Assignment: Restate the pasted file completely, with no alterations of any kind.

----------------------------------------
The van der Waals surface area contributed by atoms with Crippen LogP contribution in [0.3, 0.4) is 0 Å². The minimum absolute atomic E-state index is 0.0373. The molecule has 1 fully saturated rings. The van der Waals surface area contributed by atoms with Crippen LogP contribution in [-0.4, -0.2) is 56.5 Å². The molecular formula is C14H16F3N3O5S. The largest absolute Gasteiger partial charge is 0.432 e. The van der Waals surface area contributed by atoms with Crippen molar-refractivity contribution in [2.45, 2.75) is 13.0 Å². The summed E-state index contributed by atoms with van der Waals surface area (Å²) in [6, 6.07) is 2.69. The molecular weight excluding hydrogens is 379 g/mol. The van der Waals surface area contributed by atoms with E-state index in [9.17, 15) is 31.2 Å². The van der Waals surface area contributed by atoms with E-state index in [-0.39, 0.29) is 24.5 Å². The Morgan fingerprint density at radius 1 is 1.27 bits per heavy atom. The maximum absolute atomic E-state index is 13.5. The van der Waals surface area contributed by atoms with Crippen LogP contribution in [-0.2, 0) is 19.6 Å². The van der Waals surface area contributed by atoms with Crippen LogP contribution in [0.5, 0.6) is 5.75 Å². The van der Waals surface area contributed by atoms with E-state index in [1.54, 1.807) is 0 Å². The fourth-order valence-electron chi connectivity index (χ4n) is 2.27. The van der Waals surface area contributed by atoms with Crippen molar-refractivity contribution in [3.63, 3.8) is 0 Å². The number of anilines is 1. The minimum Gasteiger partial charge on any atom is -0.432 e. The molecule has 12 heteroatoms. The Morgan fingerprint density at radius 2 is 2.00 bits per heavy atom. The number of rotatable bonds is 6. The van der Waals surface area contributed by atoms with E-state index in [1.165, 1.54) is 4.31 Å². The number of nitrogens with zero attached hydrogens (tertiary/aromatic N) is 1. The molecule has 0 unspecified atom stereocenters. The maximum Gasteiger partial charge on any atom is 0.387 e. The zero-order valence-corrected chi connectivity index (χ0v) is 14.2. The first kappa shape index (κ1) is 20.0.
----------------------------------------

The van der Waals surface area contributed by atoms with Crippen LogP contribution in [0.3, 0.4) is 0 Å². The minimum absolute atomic E-state index is 0.0373. The molecule has 1 fully saturated rings. The van der Waals surface area contributed by atoms with Crippen LogP contribution in [-0.4, -0.2) is 56.5 Å². The molecular formula is C14H16F3N3O5S. The largest absolute Gasteiger partial charge is 0.432 e. The van der Waals surface area contributed by atoms with Crippen molar-refractivity contribution in [2.45, 2.75) is 13.0 Å². The summed E-state index contributed by atoms with van der Waals surface area (Å²) in [6, 6.07) is 2.69. The molecular weight excluding hydrogens is 379 g/mol. The van der Waals surface area contributed by atoms with E-state index in [9.17, 15) is 31.2 Å². The van der Waals surface area contributed by atoms with E-state index in [-0.39, 0.29) is 24.5 Å². The Morgan fingerprint density at radius 1 is 1.27 bits per heavy atom. The maximum absolute atomic E-state index is 13.5. The van der Waals surface area contributed by atoms with Crippen LogP contribution in [-0.2, 0) is 19.6 Å². The van der Waals surface area contributed by atoms with Crippen LogP contribution in [0.5, 0.6) is 5.75 Å². The van der Waals surface area contributed by atoms with E-state index in [1.54, 1.807) is 0 Å². The fourth-order valence-electron chi connectivity index (χ4n) is 2.27. The van der Waals surface area contributed by atoms with Crippen molar-refractivity contribution in [3.63, 3.8) is 0 Å². The number of anilines is 1. The minimum Gasteiger partial charge on any atom is -0.432 e. The molecule has 12 heteroatoms. The Morgan fingerprint density at radius 2 is 2.00 bits per heavy atom. The number of rotatable bonds is 6. The van der Waals surface area contributed by atoms with E-state index in [1.165, 1.54) is 4.31 Å². The number of nitrogens with zero attached hydrogens (tertiary/aromatic N) is 1. The molecule has 0 unspecified atom stereocenters. The maximum Gasteiger partial charge on any atom is 0.387 e. The zero-order valence-corrected chi connectivity index (χ0v) is 14.2. The first kappa shape index (κ1) is 20.0.